The highlight for many at the world's first hospice came on Christmas Eve, when staff and volunteers processed through the candlelit wards, humming carols and carrying Katie, a three-month-old baby, daughter of one of the ward managers.
This tradition of carrying the youngest child of a member of staff to the patients' bedsides began in 1970. Dame Cicely Saunders, who founded the worldwide hospice movement from such small beginnings at St Christopher's, used to join the procession. This year, at 80, she sat and listened.
"The atmosphere is a very strange, paradoxical mixture of sadness and celebration which, I think, is the reality of Christmas," said the Rev Len Lunn, the hospice's chaplain for the past 11 years. "If the patients are well enough we give them a carol sheet, otherwise they listen. They always want to see the baby and sometimes they want to hold the baby. It's a very powerful symbol of life being in the context of death, a juxtaposition which is very welcomed."
Anyone well enough to go home, if only for a few hours, did so yesterday. Joanne Luker, 64, joined her daughter for Christmas lunch, knowing that if she needed any help or advice the home-care team was a phone call away. "You can't really put it into words what you feel and what you think," she said. "It's not difficult, but it's not easy either because they are so perfect."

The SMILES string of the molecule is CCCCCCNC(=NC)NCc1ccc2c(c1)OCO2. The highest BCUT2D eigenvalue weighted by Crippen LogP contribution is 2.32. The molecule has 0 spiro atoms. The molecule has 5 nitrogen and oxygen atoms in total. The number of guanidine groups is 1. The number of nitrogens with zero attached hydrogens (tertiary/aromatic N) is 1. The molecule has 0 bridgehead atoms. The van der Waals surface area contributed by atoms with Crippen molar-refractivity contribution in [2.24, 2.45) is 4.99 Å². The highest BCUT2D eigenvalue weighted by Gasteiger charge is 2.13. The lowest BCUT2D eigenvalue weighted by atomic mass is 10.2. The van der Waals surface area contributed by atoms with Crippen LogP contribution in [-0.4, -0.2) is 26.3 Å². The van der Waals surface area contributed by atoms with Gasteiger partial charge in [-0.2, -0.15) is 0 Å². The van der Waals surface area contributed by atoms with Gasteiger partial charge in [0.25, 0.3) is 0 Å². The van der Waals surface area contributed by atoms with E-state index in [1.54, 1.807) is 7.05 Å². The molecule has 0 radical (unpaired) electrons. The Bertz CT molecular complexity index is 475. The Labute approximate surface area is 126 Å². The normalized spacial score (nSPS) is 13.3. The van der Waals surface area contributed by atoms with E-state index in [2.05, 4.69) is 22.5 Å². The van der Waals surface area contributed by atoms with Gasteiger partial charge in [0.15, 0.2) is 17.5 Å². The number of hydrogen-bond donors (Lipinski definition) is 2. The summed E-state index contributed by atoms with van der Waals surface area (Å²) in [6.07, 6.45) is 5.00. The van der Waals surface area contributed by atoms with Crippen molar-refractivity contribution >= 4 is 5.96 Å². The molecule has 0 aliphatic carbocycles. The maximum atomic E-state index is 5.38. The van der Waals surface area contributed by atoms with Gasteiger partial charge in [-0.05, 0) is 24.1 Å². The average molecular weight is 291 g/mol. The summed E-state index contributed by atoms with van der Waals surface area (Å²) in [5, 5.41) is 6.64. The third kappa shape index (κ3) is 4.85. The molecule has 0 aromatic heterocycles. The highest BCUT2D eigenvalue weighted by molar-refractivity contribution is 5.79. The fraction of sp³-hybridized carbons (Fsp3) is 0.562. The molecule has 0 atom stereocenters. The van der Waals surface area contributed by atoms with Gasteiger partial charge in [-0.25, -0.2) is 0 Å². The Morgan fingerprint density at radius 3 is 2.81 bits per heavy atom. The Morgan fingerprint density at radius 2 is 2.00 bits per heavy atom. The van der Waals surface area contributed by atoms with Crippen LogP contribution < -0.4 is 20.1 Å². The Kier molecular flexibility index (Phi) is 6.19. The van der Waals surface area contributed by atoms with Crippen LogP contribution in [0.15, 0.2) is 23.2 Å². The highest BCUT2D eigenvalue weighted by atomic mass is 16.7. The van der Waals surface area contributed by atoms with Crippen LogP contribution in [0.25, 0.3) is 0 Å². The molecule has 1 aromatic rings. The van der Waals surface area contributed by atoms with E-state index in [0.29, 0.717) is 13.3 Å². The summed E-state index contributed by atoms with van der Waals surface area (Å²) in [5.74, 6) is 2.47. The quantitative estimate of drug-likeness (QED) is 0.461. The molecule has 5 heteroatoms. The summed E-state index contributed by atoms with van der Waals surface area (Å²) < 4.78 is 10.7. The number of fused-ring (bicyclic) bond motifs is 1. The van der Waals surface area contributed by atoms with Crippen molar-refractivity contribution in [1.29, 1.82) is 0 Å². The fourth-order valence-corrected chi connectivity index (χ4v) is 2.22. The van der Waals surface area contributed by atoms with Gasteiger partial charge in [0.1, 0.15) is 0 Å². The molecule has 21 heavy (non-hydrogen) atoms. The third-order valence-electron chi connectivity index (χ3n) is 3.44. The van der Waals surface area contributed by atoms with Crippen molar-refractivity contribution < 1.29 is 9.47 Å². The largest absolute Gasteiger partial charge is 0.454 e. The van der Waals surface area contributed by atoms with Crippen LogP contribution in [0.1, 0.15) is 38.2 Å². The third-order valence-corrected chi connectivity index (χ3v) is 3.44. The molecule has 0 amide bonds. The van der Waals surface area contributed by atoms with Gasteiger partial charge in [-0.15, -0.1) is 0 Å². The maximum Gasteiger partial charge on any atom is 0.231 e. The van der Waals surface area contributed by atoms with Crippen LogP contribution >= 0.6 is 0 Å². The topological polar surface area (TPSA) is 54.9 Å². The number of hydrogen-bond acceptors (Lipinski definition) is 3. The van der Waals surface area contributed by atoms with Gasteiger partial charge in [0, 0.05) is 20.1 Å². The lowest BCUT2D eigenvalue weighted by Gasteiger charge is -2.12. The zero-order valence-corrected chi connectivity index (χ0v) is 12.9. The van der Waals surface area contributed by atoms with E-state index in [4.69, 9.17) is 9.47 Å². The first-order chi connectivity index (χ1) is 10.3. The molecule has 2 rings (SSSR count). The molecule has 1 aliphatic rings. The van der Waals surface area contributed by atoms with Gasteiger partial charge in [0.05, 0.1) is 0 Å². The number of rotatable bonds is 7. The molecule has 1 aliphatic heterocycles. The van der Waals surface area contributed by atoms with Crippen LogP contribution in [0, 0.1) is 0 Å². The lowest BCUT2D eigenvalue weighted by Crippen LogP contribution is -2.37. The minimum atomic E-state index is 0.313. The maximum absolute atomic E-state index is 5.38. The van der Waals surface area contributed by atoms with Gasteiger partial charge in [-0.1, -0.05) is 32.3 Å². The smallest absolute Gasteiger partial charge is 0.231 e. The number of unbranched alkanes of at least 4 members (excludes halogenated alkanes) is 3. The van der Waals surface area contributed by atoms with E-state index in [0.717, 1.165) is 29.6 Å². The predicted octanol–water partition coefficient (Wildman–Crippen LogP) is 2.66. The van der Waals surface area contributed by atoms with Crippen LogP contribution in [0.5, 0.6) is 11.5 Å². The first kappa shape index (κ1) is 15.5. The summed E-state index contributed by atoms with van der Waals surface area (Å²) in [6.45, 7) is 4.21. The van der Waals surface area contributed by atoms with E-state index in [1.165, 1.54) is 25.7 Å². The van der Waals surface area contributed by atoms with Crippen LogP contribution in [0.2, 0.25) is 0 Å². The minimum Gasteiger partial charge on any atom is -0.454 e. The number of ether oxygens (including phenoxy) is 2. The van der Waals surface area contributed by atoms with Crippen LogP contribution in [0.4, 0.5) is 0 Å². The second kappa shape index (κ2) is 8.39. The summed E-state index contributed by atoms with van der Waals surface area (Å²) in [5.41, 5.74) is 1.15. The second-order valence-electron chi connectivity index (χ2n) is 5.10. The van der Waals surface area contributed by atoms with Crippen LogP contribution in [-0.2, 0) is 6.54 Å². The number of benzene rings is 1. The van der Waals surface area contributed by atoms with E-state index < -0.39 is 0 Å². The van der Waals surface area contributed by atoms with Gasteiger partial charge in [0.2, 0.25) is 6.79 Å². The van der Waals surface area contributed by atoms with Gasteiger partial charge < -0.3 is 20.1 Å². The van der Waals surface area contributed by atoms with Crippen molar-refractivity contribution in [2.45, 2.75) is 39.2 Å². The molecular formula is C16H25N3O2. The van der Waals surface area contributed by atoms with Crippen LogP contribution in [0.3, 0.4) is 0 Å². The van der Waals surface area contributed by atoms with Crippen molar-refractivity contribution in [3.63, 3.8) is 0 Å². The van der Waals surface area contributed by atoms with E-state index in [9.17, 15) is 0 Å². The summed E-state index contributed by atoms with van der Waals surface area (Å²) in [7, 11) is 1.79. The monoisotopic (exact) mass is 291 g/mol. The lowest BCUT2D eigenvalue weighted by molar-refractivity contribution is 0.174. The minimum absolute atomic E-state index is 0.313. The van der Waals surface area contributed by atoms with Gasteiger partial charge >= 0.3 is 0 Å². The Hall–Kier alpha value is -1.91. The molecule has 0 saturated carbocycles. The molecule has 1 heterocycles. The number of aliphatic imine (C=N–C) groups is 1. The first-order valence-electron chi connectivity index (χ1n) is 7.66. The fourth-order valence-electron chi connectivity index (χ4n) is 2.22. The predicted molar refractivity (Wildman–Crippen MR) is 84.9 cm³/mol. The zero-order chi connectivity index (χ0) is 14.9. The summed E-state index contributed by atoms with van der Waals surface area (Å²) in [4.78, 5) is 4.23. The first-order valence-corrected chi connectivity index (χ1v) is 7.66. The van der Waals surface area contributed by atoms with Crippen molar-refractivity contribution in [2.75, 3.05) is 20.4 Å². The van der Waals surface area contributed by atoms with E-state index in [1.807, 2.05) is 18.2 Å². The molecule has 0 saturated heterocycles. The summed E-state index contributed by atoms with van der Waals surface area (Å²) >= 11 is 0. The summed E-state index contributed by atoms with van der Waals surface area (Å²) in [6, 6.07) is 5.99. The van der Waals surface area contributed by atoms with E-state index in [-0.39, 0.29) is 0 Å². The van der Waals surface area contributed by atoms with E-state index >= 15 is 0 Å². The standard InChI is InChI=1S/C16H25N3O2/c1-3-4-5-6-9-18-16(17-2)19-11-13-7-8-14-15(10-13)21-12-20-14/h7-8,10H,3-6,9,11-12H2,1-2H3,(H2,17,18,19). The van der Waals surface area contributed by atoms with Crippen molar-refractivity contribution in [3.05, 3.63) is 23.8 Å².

Had Mrs Luker not been fit to leave the hospice, she would have been equally happy to stay. "I would have been more than happy to have stayed here with the lovely atmosphere that surrounds the place," she said.
St Christopher's - in south-east London - is "a strangely Christmassy place", as Mr Lunn put it. "We try to make what we do at Christmas recognisable to people who don't necessarily go to church but like the traditional bit. In other words, the candles, midnight mass and the carols. We don't tone down the jollities because sad people don't want it, because I think they do. Dying people and their relatives like the familiar around. It's almost more important to have the familiar."
Dame Cicely's own husband was a patient at the hospice before he died in January 1995. She remembered: "I was in the ward with my husband. A very difficult man died who had been really awful to his children. His daughter took the weeks he was with us to forgive him and to relate to him in a different way. When it was Christmas Day the nurse in charge was able to get in touch with the son, who had always refused to come, and he came to help his sister. He gave his father his last shave."
Christmas has a special meaning for Dame Cicely, whose life's work has been a vocation. "There are many hidden places of poignancy at Christmas, but I know that the way care is given can reach the most hidden places. That can happen at any time of the year and maybe has a special value on Christmas Day."Reuse content